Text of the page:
This book fills the need for a thorough and detailed account of ultrafast optics. Written by one of the most preeminent researchers in the field, it sheds new light on technology that has already had a revolutionary impact on precision frequency metrology, high-speed electrical testing, biomedical imaging, and in revealing the initial steps in chemical reactions.
Ultrafast Optics begins with a summary of ultrashort laser pulses and their practical applications in a range of real-world settings. Next, it reviews important background material, including an introduction to Fourier series and Fourier transforms, and goes on to cover:
Principles of mode-locking
Ultrafast pulse measurement methods
Dispersion and dispersion compensation
Ultrafast nonlinear optics: second order
Ultrafast nonlinear optics: third order
Mode-locking: selected advanced topics
Manipulation of ultrashort pulses
Ultrafast time-resolved spectroscopy
Terahertz time-domain electromagnetics
Professor Weiner's expertise and cutting-edge research result in a book that is destined to become a seminal text for engineers, researchers, and graduate students alike.
1 Introduction and Review.
1.1 Introduction to Ultrashort Laser Pulses.
1.2 Brief Review of Electromagnetics.
1.3 Review of Laser Essentials.
1.4 Introduction to Ultrashort Pulse Generation Through Mode-Locking.
1.5 Fourier Series and Fourier Transforms.
2 Principles of Mode-Locking.
2.1 Processes Involved in Mode-Locking.
2.2 Active Mode-Locking.
2.3 Passive Mode-Locking Using Saturable Absorbers.
2.4 Solid-State Laser Mode-Locking Using the Optical Kerr Effect.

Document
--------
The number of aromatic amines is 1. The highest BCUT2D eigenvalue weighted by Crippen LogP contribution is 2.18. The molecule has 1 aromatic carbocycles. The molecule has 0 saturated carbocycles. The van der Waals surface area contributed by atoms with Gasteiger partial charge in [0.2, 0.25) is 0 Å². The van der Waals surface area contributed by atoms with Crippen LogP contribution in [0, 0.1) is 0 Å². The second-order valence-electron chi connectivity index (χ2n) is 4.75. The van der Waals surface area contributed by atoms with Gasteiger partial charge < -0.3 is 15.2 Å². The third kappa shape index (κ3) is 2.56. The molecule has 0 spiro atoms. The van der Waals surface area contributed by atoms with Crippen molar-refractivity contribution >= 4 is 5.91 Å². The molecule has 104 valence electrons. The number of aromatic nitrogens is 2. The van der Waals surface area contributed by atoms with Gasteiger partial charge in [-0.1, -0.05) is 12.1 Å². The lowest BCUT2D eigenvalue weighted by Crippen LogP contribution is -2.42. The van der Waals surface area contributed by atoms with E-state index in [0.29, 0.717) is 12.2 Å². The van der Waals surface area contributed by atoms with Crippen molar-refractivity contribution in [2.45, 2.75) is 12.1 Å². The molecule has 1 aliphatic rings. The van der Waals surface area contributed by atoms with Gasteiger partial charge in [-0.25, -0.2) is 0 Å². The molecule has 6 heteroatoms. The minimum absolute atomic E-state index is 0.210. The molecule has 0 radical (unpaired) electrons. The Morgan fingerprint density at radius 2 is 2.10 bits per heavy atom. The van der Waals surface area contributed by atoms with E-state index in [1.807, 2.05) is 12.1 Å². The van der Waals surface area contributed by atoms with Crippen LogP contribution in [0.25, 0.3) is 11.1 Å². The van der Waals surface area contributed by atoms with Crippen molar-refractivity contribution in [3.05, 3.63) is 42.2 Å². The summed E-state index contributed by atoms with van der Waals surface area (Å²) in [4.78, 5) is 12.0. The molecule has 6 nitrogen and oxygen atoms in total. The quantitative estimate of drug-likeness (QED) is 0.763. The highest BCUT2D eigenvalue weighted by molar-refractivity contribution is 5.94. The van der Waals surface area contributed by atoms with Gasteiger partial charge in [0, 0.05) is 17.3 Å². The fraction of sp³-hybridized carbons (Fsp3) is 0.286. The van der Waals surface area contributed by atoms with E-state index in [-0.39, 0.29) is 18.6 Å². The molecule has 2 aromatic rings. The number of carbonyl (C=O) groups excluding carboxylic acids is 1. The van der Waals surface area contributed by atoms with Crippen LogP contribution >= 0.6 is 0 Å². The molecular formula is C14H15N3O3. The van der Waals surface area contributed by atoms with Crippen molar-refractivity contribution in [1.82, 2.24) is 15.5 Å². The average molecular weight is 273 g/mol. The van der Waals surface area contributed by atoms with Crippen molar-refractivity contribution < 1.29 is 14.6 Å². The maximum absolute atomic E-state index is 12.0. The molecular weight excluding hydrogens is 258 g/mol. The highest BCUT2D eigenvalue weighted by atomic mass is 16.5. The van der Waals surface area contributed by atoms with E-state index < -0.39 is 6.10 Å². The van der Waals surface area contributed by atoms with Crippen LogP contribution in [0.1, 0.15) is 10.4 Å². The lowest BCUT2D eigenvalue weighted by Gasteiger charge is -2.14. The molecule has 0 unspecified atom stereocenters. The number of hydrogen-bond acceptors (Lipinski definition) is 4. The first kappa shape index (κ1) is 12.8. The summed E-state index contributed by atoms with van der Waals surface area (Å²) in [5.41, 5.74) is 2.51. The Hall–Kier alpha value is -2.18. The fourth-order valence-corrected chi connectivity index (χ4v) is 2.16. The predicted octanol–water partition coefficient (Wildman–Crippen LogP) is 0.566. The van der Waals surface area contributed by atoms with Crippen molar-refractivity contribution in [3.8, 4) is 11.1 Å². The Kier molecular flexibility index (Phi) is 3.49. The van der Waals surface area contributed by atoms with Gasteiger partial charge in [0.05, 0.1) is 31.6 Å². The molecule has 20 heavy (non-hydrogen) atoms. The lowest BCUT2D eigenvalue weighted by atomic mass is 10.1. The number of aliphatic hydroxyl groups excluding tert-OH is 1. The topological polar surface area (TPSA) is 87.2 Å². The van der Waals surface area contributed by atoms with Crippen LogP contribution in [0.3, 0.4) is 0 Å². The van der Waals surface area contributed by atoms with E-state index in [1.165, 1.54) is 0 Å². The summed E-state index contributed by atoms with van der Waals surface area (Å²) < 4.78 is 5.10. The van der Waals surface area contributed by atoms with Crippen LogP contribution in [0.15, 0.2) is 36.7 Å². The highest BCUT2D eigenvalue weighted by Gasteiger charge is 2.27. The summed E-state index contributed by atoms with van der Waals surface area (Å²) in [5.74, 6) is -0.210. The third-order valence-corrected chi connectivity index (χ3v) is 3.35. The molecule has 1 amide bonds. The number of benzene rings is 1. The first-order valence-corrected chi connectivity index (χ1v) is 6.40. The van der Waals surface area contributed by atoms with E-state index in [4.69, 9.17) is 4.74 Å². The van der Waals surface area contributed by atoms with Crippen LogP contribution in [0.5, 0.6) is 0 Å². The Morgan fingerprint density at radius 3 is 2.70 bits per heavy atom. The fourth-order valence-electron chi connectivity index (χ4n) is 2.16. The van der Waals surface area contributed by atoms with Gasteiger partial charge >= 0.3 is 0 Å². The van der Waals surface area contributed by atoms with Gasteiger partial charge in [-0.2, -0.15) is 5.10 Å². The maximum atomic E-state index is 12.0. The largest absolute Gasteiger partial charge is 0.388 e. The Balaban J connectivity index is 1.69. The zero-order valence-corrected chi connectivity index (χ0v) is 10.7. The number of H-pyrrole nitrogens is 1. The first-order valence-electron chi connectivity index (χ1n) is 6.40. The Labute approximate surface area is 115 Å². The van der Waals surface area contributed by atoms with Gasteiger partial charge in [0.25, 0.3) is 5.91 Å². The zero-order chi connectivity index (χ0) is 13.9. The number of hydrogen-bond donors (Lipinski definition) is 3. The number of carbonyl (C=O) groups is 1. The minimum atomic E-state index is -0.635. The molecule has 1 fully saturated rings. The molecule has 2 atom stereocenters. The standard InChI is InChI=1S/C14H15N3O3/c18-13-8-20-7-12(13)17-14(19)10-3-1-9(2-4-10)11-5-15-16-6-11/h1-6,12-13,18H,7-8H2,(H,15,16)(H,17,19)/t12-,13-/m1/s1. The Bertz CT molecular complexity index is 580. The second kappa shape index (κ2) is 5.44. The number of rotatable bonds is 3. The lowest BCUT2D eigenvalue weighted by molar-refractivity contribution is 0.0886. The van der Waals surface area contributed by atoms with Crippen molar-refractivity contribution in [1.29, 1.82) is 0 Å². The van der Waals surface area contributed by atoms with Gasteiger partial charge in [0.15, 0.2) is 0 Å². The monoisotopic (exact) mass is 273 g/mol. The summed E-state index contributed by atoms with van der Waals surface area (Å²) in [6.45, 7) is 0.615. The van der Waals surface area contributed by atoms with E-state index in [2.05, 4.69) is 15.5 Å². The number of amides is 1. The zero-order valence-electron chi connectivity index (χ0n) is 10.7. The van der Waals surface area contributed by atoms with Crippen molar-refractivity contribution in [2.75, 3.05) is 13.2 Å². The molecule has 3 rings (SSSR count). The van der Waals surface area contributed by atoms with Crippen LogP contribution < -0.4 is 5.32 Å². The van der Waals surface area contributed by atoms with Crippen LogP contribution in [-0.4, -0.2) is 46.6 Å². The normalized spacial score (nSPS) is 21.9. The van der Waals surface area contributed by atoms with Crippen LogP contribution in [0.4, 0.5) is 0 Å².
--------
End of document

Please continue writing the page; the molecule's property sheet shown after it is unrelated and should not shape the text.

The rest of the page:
3 Ultrafast-pulse Measurement Methods.
3.1 Terminology and Definitions.
3.2 Electric Field Autocorrelation Measurements and the Power Spectrum.
3.3 Electric Field Cross-Correlation Measurements and Spectral Interferometry.
3.4 Intensity Correlation Measurements.
3.5 Chirped Pulses and Measurements in the Time–Frequency Domain.
3.6 Frequency-Resolved Optical Gating.
3.7 Pulse Measurements Based on Frequency Filtering.
3.8 Self-Referencing Interferometry.
3.9 Characterization of Noise and Jitter.
4 Dispersion and Dispersion Compensation.
4.1 Group Velocity Dispersion.
4.2 Temporal Dispersion Based on Angular Dispersion.
4.3 Dispersion of Grating Pairs.
4.4 Dispersion of Prism Pairs.
4.5 Dispersive Properties of Lenses.
4.6 Dispersion of Mirror Structures.
4.7 Measurements of Group Velocity Dispersion.
5 Ultrafast Nonlinear Optics: Second Order.
5.1 Introduction to Nonlinear Optics.
5.2 The Forced Wave Equation.
5.3 Summary of Continuous-Wave Second-Harmonic Generation.
5.4 Second-Harmonic Generation with Pulses.
5.5 Three-Wave Interactions.
6 Ultrafast Nonlinear Optics: Third Order.
6.1 Propagation Equation for Nonlinear Refractive Index Media.
6.2 The Nonlinear Schr¨odinger Equation.
6.3 Self-Phase Modulation.
6.3.1 Dispersionless Self-Phase Modulation.
6.4 Pulse Compression.
6.5 Modulational Instability.
6.7 Higher-Order Propagation Effects.
6.8 Continuum Generation.
7 Mode-Locking: Selected Advanced Topics.
7.1 Soliton Fiber Lasers: Artificial Fast Saturable Absorbers.
7.2 Soliton Mode-Locking: Active Modulation and Slow Saturable Absorbers.
7.3 Stretched Pulse Mode-Locking.
7.4 Mode-Locked Lasers in the Few-Cycle Regime.
7.5 Mode-Locked Frequency Combs.
8 Manipulation of Ultrashort Pulses.
8.1 Fourier Transform Pulse Shaping,.
8.2 Other Pulse-Shaping Techniques.
8.3 Chirp Processing and Time Lenses.
8.4 Ultrashort-Pulse Amplification.
9 Ultrafast Time-Resolved Spectroscopy.
9.1 Introduction to Ultrafast Spectroscopy.
9.2 Degenerate Pump–Probe Transmission Measurements.
9.3 Nondegenerate and Spectrally Resolved Pump–Probe: Case Studies.
9.4 Basic Quantum Mechanics for Coherent Short-Pulse Spectroscopies.
9.5 Wave Packets.
9.6 Dephasing Phenomena.
9.7 Impulsive Stimulated Raman Scattering.
10 Terahertz Time-Domain Electromagnetics.
10.1 Ultrafast Electromagnetics: Transmission Lines.
10.2 Ultrafast Electromagnetics: Terahertz Beams.
Andrew M. Weiner is the Scifres Family Distinguished Professor of Electrical and Computer Engineering at Purdue University. Professor Weiner is the coeditor of two conference proceedings and has published six book chapters, over 200 journal articles, and over 350 conference papers. His research focuses on ultrafast optical signal processing, high-speed optical communications, and ultrabroadband radio-frequency photonics. He is especially well known for pioneering the field of femtosecond pulse shaping, for which he has received numerous awards.